Safe staffing - be in at the start of something big

Tracey Budding 22 Feb 2019 Safe staffing

How often are you frustrated that you cannot deliver the quality of care that your patients and service users need because there aren’t enough staff on duty? How often are you anxious that they might not even be safe?

In the most recent NHS staff survey, nearly half of registered nurses and midwives said there weren’t enough staff in their organisation for them to do their job properly. Only 30% said there were sufficient staff.

Along with a couple of colleagues from the West Midlands, I recently attended the first in a series of meetings designed to shape a new RCN campaign to press for a new law in England which guarantees that nurse staffing levels are safe.

I heard two very resounding messages from the RCN members, representatives and staff from across England who were in the room.

Firstly, securing a new law will not happen overnight. In Wales, the RCN began campaigning for legally-enforceable nurse staffing levels in 2007 but it wasn’t until April last year – 11 years later – that a new Act for Wales was implemented in full.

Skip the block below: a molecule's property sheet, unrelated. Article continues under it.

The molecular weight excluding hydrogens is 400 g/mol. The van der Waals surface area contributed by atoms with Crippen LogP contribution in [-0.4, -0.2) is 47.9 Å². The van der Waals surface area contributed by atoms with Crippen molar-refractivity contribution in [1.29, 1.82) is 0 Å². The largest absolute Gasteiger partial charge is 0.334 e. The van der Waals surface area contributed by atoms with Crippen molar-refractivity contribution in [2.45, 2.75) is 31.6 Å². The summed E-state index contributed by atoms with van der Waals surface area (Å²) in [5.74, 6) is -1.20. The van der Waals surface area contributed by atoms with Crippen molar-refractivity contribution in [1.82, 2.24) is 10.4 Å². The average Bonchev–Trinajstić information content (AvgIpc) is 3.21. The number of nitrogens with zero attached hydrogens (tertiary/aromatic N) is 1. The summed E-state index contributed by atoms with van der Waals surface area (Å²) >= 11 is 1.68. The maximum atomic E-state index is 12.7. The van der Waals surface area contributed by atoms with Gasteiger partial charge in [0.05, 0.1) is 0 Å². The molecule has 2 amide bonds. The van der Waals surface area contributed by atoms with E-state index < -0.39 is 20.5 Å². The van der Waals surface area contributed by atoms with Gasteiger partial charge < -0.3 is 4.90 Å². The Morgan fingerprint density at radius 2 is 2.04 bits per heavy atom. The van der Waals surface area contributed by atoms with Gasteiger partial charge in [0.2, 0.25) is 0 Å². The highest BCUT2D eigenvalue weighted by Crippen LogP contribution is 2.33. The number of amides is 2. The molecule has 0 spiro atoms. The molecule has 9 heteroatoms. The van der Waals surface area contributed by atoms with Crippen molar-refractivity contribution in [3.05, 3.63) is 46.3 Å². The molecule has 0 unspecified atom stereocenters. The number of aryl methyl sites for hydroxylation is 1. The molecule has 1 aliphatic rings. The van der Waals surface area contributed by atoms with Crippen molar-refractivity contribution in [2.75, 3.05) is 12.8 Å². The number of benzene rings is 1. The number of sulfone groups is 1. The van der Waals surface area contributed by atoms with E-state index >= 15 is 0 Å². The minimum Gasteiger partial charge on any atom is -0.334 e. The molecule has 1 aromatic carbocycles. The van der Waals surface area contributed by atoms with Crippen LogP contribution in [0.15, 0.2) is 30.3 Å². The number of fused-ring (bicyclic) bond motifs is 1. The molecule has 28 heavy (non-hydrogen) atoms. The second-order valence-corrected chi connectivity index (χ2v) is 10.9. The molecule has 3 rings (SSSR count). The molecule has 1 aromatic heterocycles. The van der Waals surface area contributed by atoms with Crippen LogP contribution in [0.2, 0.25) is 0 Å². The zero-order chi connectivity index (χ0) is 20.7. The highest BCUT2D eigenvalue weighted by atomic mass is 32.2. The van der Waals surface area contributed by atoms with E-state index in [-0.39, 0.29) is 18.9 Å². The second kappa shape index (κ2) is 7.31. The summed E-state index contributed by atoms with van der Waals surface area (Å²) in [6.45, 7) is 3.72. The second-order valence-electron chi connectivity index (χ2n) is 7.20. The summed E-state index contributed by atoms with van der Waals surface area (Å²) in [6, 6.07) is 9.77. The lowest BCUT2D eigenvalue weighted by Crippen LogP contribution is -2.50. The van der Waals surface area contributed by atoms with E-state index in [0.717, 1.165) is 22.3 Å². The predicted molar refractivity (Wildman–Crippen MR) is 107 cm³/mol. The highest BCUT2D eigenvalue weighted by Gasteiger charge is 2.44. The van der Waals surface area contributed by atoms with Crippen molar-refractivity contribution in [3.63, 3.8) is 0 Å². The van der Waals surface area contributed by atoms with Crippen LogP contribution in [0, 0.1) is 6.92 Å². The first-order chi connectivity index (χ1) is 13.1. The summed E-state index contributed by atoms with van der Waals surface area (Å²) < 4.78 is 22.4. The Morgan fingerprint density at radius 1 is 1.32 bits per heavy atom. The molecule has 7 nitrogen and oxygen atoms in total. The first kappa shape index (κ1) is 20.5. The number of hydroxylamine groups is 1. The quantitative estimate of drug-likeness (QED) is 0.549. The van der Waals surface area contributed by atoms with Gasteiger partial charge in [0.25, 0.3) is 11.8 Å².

Secondly, if we are to succeed with our Staffing for Safe and Effective Care campaign in England, the involvement of as many of you, our members, as possible is crucial.

In protecting patients from the risks of persistent staff shortages, the legislation we want to see in place will also help to safeguard you, your practice and your wellbeing.

The bigger force we are, the more irresistible our actions become. By adding your voice and your energy to the campaign at what is still very much the planning stage, you can help to ensure it sets out on the right course.

This is just the start, and my hope is that we’re able to look back in a few years’ time and feel proud that our members have played such a crucial role in a momentous change for the better.

Tracey Budding

Tracey Budding

Deputy President

Tracey has been Deputy President of the RCN since October 2020. She has worked on the NHS frontline for more than 35 years, from health care assistant to modern matron. Her current nursing specialism is neonatal intensive care.

Page last updated - 22/02/2021